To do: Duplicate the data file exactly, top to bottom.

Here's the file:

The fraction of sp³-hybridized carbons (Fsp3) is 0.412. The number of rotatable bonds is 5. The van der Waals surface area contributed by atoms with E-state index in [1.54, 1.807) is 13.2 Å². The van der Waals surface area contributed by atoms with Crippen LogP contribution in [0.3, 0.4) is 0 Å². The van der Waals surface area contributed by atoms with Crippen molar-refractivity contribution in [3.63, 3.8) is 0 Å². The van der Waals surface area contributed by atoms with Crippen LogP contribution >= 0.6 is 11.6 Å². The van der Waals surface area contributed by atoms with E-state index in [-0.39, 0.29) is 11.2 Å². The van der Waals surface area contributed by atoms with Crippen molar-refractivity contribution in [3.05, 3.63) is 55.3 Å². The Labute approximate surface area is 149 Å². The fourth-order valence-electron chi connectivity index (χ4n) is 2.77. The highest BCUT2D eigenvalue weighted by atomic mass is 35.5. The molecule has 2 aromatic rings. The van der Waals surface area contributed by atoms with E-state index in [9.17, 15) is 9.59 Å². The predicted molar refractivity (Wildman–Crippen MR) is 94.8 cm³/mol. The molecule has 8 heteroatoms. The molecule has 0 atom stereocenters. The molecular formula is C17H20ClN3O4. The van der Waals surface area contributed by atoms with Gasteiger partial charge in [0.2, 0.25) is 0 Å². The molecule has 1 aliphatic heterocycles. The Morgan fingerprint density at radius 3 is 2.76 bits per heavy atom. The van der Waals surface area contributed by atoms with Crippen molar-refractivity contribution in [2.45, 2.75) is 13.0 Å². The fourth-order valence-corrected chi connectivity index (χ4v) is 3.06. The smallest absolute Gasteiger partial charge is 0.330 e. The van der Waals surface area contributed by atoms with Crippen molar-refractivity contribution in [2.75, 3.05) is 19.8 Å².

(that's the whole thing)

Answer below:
The fraction of sp³-hybridized carbons (Fsp3) is 0.412. The number of rotatable bonds is 5. The van der Waals surface area contributed by atoms with E-state index in [1.54, 1.807) is 13.2 Å². The van der Waals surface area contributed by atoms with Crippen LogP contribution in [0.3, 0.4) is 0 Å². The van der Waals surface area contributed by atoms with Crippen molar-refractivity contribution in [3.63, 3.8) is 0 Å². The van der Waals surface area contributed by atoms with Crippen LogP contribution >= 0.6 is 11.6 Å². The van der Waals surface area contributed by atoms with E-state index in [-0.39, 0.29) is 11.2 Å². The van der Waals surface area contributed by atoms with Crippen molar-refractivity contribution in [3.05, 3.63) is 55.3 Å². The Labute approximate surface area is 149 Å². The fourth-order valence-electron chi connectivity index (χ4n) is 2.77. The highest BCUT2D eigenvalue weighted by atomic mass is 35.5. The molecule has 2 aromatic rings. The van der Waals surface area contributed by atoms with E-state index in [9.17, 15) is 9.59 Å². The predicted molar refractivity (Wildman–Crippen MR) is 94.8 cm³/mol. The molecule has 8 heteroatoms. The molecule has 0 atom stereocenters. The molecular formula is C17H20ClN3O4. The van der Waals surface area contributed by atoms with Gasteiger partial charge in [0.2, 0.25) is 0 Å². The molecule has 1 aliphatic heterocycles. The Morgan fingerprint density at radius 3 is 2.76 bits per heavy atom. The van der Waals surface area contributed by atoms with Crippen molar-refractivity contribution in [2.45, 2.75) is 13.0 Å². The fourth-order valence-corrected chi connectivity index (χ4v) is 3.06. The smallest absolute Gasteiger partial charge is 0.330 e. The van der Waals surface area contributed by atoms with Crippen molar-refractivity contribution in [2.75, 3.05) is 19.8 Å².